Violence Against Women

Tribal nations are committed to securing public safety for tribal citizens and other Americans who live and work on reservations. However, legal barriers to the effective administration of justice create an environment where American Indian and Alaska Native Women are battered, raped, and stalked at far greater rates than any other population of women in the United States.

Since the establishment of the NCAI Task Force on Violence Against Women in 2003, enhancing the safety of Native women has been a critical focus of NCAI’s work.

Despite the federal trust obligation to protect Indian communities, violence against Native women in the United States has reached epidemic proportions and greatly exceeds that of any other population of women in the United States: 34 percent of Native women are raped in their lifetimes, and 39percent are victims of domestic violence. According to a 2010 GAO Study, U.S. Attorneys decline to prosecute 67 percent of sexual abuse and related matters that occur in Indian country. These appalling statistics demonstrate the urgent need to address the legal and resource barriers that prevent tribal nations from protecting their female citizens.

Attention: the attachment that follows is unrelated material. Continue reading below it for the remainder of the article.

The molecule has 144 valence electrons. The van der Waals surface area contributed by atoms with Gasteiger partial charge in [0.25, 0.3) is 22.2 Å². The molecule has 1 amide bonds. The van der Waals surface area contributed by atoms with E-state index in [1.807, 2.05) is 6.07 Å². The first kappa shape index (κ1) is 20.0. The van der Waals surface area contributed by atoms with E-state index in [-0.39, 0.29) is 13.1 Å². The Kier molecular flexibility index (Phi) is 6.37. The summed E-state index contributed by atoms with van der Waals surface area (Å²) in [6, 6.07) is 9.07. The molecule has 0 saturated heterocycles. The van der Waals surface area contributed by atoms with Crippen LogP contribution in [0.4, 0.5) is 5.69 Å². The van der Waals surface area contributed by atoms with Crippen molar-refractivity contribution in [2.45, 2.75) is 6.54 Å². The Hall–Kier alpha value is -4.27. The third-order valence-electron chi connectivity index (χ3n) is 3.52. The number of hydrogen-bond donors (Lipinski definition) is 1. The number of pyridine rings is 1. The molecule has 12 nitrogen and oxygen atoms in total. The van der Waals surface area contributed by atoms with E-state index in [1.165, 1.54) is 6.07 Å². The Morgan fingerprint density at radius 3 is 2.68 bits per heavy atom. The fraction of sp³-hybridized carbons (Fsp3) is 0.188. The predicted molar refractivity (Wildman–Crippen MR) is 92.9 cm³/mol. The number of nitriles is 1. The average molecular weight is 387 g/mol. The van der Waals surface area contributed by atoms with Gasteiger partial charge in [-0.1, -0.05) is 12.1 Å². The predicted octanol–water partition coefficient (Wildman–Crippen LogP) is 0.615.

The Violence Against Women Act of 2005 clarified that the unique legal relationship of the United States to Indian tribes creates a federal trust responsibility to assist tribal governments in safeguarding the lives of Native women. Yet the ongoing violence against Native women shows that this responsibility has not been fulfilled. Indian nations have broad legislative authority to make decisions impacting the health and safety of their respective communities, but the legal restrictions the United States has placed upon the inherent jurisdictional authority that tribal nations maintain over their respective territories have created systemic barriers that deny Native women access to justice and prevent them from living free of violence or the threat of violence. On a daily basis, this violence threatens the lives of Native women and the future of Native people.

While many issues need to be addressed to confront this human rights crisis, it is clear that limitations placed on tribal government jurisdiction by the United States are a key contributing factor, with non-Native perpetrators falling through the cracks in the system time and time again. The NCAI Task Force on Violence Against Women supports congressional restoration of tribal authority to prosecute non-Indians who commit domestic violence and related crimes on tribal lands. Additionally, the Task Force supports national legislation and policy that contains tribal specific provisions that would provide tribes with the resources needed to prosecute violent crimes committed against Indian women and to adequately serve Native victims, as well as enhance tribal sovereignty. With proper authority and adequate resources, tribes can restore safety in their communities and heal them from the violence, pain, and trauma they have endured over generations.

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